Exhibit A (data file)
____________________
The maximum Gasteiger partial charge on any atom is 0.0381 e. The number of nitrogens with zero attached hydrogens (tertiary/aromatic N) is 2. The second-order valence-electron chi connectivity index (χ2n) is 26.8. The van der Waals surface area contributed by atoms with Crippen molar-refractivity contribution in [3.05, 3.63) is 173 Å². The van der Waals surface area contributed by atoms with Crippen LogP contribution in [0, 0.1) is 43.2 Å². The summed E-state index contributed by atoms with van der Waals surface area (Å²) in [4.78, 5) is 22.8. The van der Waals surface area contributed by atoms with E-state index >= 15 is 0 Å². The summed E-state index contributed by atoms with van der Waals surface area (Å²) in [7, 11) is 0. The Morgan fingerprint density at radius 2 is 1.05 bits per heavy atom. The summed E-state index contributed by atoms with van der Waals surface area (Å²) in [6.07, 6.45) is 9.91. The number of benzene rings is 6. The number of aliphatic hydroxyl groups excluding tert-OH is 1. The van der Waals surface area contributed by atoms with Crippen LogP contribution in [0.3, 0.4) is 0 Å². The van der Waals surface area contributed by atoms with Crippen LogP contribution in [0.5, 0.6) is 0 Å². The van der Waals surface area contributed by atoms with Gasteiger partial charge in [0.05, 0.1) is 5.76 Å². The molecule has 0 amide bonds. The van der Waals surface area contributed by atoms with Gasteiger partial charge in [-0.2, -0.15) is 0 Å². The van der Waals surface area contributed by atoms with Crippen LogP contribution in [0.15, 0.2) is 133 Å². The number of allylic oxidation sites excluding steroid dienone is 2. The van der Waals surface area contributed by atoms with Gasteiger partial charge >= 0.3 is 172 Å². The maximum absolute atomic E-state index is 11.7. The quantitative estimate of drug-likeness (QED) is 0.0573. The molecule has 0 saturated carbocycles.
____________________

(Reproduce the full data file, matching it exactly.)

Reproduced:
The maximum Gasteiger partial charge on any atom is 0.0381 e. The number of nitrogens with zero attached hydrogens (tertiary/aromatic N) is 2. The second-order valence-electron chi connectivity index (χ2n) is 26.8. The van der Waals surface area contributed by atoms with Crippen molar-refractivity contribution in [3.05, 3.63) is 173 Å². The van der Waals surface area contributed by atoms with Crippen LogP contribution in [0, 0.1) is 43.2 Å². The summed E-state index contributed by atoms with van der Waals surface area (Å²) in [4.78, 5) is 22.8. The van der Waals surface area contributed by atoms with E-state index >= 15 is 0 Å². The summed E-state index contributed by atoms with van der Waals surface area (Å²) in [7, 11) is 0. The Morgan fingerprint density at radius 2 is 1.05 bits per heavy atom. The summed E-state index contributed by atoms with van der Waals surface area (Å²) in [6.07, 6.45) is 9.91. The number of benzene rings is 6. The number of aliphatic hydroxyl groups excluding tert-OH is 1. The van der Waals surface area contributed by atoms with Crippen LogP contribution in [0.3, 0.4) is 0 Å². The van der Waals surface area contributed by atoms with Crippen LogP contribution in [0.5, 0.6) is 0 Å². The van der Waals surface area contributed by atoms with Gasteiger partial charge in [0.05, 0.1) is 5.76 Å². The molecule has 0 amide bonds. The van der Waals surface area contributed by atoms with Gasteiger partial charge in [-0.2, -0.15) is 0 Å². The van der Waals surface area contributed by atoms with Crippen LogP contribution in [0.15, 0.2) is 133 Å². The number of allylic oxidation sites excluding steroid dienone is 2. The van der Waals surface area contributed by atoms with Gasteiger partial charge >= 0.3 is 172 Å². The maximum absolute atomic E-state index is 11.7. The quantitative estimate of drug-likeness (QED) is 0.0573. The molecule has 0 saturated carbocycles.